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Social transfers and chronic poverty: objectives, design, reach and impact

Barrientos, Armando and Niño-Zarazúa, Miguel (2011): Social transfers and chronic poverty: objectives, design, reach and impact. Published in: Chronic Poverty Research Centre Report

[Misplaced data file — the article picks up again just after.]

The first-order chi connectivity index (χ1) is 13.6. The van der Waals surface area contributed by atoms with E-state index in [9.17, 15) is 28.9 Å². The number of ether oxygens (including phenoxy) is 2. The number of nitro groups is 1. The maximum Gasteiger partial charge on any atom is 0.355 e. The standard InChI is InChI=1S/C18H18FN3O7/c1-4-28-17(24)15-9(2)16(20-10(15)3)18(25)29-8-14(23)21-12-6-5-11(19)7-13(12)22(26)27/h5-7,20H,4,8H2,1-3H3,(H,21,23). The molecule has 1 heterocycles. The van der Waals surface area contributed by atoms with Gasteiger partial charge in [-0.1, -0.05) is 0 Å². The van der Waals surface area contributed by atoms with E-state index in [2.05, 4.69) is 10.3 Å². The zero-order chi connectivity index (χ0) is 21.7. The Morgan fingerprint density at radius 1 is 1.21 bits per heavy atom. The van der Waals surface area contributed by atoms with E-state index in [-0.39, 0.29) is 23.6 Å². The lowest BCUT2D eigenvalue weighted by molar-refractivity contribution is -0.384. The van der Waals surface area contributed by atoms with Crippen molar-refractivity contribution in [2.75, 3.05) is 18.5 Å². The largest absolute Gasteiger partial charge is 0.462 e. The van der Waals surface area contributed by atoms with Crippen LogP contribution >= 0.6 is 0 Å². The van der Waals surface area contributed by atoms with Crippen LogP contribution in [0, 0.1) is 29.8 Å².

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In the first decade of the new century, social transfer programmes emerged as a new paradigm in the fight against poverty in the global South. These programmes currently reach more than 860 million people worldwide. This paper focuses on three policy questions: first, do programme objectives address chronic poverty? Second, are programme design features – the identification and selection of beneficiaries, delivery mechanisms and complementary interventions – effective in reaching chronically poor households? And third, do social assistance programmes benefit the chronically poor? The paper finds that by promoting longer-term human capital investment and protecting household assets and facilitating asset building, social transfers can directly or indirectly tackle persistent deprivation. The discussion notes that current knowledge on the outcomes of social transfers encourages strong expectations on its potential role in addressing long-term poverty, but that this can only be confirmed when current programmes reach maturity. This draws attention to the importance of extending the scope, depth and especially length of academic research into these relevant questions.

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